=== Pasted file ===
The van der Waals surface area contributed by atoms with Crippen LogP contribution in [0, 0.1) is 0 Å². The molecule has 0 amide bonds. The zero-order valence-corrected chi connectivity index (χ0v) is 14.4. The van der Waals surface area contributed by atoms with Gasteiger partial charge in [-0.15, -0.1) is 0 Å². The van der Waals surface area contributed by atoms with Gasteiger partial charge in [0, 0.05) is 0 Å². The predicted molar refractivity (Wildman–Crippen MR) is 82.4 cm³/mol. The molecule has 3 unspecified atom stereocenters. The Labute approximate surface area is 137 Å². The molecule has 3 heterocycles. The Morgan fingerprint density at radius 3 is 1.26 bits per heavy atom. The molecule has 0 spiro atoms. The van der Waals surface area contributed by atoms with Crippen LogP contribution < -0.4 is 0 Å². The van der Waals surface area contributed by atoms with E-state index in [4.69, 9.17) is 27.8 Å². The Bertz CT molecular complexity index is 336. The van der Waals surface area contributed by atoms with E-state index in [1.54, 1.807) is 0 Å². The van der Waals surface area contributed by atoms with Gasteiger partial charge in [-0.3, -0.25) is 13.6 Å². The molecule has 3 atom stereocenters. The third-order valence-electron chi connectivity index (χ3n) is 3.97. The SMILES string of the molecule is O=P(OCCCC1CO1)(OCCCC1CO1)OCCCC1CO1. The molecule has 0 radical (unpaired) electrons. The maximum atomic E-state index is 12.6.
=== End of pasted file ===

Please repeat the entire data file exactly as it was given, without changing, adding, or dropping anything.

The van der Waals surface area contributed by atoms with Crippen LogP contribution in [0, 0.1) is 0 Å². The molecule has 0 amide bonds. The zero-order valence-corrected chi connectivity index (χ0v) is 14.4. The van der Waals surface area contributed by atoms with Gasteiger partial charge in [-0.15, -0.1) is 0 Å². The van der Waals surface area contributed by atoms with Gasteiger partial charge in [0, 0.05) is 0 Å². The predicted molar refractivity (Wildman–Crippen MR) is 82.4 cm³/mol. The molecule has 3 unspecified atom stereocenters. The Labute approximate surface area is 137 Å². The molecule has 3 heterocycles. The Morgan fingerprint density at radius 3 is 1.26 bits per heavy atom. The molecule has 0 spiro atoms. The van der Waals surface area contributed by atoms with Crippen LogP contribution < -0.4 is 0 Å². The van der Waals surface area contributed by atoms with E-state index in [4.69, 9.17) is 27.8 Å². The Bertz CT molecular complexity index is 336. The van der Waals surface area contributed by atoms with E-state index in [1.54, 1.807) is 0 Å². The van der Waals surface area contributed by atoms with Gasteiger partial charge in [-0.3, -0.25) is 13.6 Å². The molecule has 3 atom stereocenters. The third-order valence-electron chi connectivity index (χ3n) is 3.97. The SMILES string of the molecule is O=P(OCCCC1CO1)(OCCCC1CO1)OCCCC1CO1. The molecule has 0 radical (unpaired) electrons. The maximum atomic E-state index is 12.6.